In 1916, Woodrow Wilson issued an official Presidential Proclamation establishing July 14th as Flag Day.
Some three decades later, in 1949, the U.S. Legislature passed an Act of Congress that officially designated July 14th as Flag Day, urging the people of the United States to observe the day as the anniversary of the adoption by the Continental Congress of the Stars and Stripes as the nation’s official flag.
(Sorry employees, but that doesn’t mean you can skip work.)
But dating back to well before Wilson’s proclamation, the small rural town of Fairfield, Washington, has shown it needs no official urging to celebrate: it has been ringing in Flag Day with a parade and celebration unlike anywhere else in the country — and been doing it since 1909.
Fairfield, WA, is by most accounts a typical small Washington town. Lying just west of the Idaho border and south of both Spokane, WA, and Coeur D’Alene, ID, Fairfield is barely larger than about one half square mile. Population just 494.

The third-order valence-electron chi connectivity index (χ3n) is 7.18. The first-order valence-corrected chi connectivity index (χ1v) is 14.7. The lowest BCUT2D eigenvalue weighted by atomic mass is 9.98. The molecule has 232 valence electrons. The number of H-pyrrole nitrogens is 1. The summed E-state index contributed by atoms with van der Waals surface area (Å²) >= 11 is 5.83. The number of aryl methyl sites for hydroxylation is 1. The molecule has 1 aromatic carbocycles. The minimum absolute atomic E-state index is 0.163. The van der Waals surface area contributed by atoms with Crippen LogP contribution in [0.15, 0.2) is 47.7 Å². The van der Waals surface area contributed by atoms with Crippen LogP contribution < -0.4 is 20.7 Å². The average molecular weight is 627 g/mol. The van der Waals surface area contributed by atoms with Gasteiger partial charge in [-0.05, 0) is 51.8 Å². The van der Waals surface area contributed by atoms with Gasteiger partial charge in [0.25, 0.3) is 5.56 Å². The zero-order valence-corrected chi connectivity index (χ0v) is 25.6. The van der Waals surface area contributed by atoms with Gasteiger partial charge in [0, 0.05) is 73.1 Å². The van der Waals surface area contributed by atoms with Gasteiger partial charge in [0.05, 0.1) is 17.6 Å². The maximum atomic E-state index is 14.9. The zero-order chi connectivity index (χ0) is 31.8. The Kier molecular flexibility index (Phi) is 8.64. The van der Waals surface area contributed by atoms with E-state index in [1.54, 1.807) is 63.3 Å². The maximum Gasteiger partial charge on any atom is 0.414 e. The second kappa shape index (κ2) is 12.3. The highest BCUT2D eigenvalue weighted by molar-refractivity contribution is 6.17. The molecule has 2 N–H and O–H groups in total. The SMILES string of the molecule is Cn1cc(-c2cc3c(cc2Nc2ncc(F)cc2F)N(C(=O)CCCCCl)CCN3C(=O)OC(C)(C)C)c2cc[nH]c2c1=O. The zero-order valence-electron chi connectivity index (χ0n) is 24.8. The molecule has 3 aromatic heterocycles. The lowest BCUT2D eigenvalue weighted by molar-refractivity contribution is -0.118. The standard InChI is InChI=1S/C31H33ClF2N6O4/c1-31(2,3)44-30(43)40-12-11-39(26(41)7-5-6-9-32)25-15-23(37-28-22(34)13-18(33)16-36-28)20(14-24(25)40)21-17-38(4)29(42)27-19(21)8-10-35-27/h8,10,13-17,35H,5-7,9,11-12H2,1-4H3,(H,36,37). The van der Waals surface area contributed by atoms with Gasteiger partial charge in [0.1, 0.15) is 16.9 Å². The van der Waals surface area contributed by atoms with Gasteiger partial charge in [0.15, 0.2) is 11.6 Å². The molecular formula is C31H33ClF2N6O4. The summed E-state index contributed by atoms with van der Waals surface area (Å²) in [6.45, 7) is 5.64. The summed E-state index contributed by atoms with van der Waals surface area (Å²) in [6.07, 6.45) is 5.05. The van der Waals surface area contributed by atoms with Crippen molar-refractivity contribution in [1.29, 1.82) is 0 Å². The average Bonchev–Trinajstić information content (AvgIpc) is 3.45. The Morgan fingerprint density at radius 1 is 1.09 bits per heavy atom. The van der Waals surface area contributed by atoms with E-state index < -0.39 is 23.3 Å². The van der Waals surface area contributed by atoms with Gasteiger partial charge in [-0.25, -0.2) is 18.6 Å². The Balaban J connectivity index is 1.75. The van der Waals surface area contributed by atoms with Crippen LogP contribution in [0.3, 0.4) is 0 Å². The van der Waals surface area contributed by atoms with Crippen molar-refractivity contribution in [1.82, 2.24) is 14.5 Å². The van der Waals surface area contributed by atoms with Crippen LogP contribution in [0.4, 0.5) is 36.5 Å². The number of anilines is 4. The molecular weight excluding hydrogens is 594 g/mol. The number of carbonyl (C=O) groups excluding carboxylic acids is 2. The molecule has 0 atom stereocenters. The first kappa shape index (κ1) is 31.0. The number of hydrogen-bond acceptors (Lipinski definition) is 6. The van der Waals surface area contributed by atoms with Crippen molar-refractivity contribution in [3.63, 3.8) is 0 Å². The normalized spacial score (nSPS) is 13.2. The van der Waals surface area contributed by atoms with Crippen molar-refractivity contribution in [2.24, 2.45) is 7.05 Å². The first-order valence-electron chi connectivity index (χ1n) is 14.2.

But each summer, the quiet town comes to life and buzzes with excitement, as residents and tourists alike partake in the nation’s oldest Flag Day Celebration. The town’s small businesses stay busy as onlookers line Main St. for the annual parade.
While the annual celebration was held over the weekend, today marks the 101st Flag Day since the Washington town’s first parade — an anniversary worth saluting .
(Though not saluting formally, of course, as that’s reserved for the flag itself.)